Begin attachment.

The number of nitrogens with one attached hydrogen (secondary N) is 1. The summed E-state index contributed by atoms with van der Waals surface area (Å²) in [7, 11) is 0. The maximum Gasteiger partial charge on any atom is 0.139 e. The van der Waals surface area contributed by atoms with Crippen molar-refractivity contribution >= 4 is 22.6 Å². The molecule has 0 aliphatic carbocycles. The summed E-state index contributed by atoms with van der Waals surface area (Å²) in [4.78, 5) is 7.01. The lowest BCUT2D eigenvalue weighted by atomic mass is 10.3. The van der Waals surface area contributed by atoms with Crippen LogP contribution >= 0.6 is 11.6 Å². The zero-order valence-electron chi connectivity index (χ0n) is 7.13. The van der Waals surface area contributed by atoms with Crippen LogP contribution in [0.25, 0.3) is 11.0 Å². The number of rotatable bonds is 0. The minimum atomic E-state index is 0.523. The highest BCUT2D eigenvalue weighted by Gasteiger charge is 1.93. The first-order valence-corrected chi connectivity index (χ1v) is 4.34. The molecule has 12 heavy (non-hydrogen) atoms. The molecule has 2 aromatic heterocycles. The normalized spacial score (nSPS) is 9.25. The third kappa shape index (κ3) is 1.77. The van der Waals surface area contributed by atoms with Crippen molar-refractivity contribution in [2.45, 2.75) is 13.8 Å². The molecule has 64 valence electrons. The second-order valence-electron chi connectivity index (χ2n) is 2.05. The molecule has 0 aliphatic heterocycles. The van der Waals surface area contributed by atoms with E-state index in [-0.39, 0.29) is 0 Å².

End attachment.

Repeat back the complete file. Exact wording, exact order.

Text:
The number of nitrogens with one attached hydrogen (secondary N) is 1. The summed E-state index contributed by atoms with van der Waals surface area (Å²) in [7, 11) is 0. The maximum Gasteiger partial charge on any atom is 0.139 e. The van der Waals surface area contributed by atoms with Crippen molar-refractivity contribution >= 4 is 22.6 Å². The molecule has 0 aliphatic carbocycles. The summed E-state index contributed by atoms with van der Waals surface area (Å²) in [4.78, 5) is 7.01. The lowest BCUT2D eigenvalue weighted by atomic mass is 10.3. The van der Waals surface area contributed by atoms with Crippen LogP contribution >= 0.6 is 11.6 Å². The zero-order valence-electron chi connectivity index (χ0n) is 7.13. The van der Waals surface area contributed by atoms with Crippen LogP contribution in [0.25, 0.3) is 11.0 Å². The number of rotatable bonds is 0. The minimum atomic E-state index is 0.523. The highest BCUT2D eigenvalue weighted by Gasteiger charge is 1.93. The first-order valence-corrected chi connectivity index (χ1v) is 4.34. The molecule has 12 heavy (non-hydrogen) atoms. The molecule has 2 aromatic heterocycles. The normalized spacial score (nSPS) is 9.25. The third kappa shape index (κ3) is 1.77. The van der Waals surface area contributed by atoms with Crippen molar-refractivity contribution in [2.45, 2.75) is 13.8 Å². The molecule has 64 valence electrons. The second-order valence-electron chi connectivity index (χ2n) is 2.05. The molecule has 0 aliphatic heterocycles. The van der Waals surface area contributed by atoms with E-state index in [-0.39, 0.29) is 0 Å².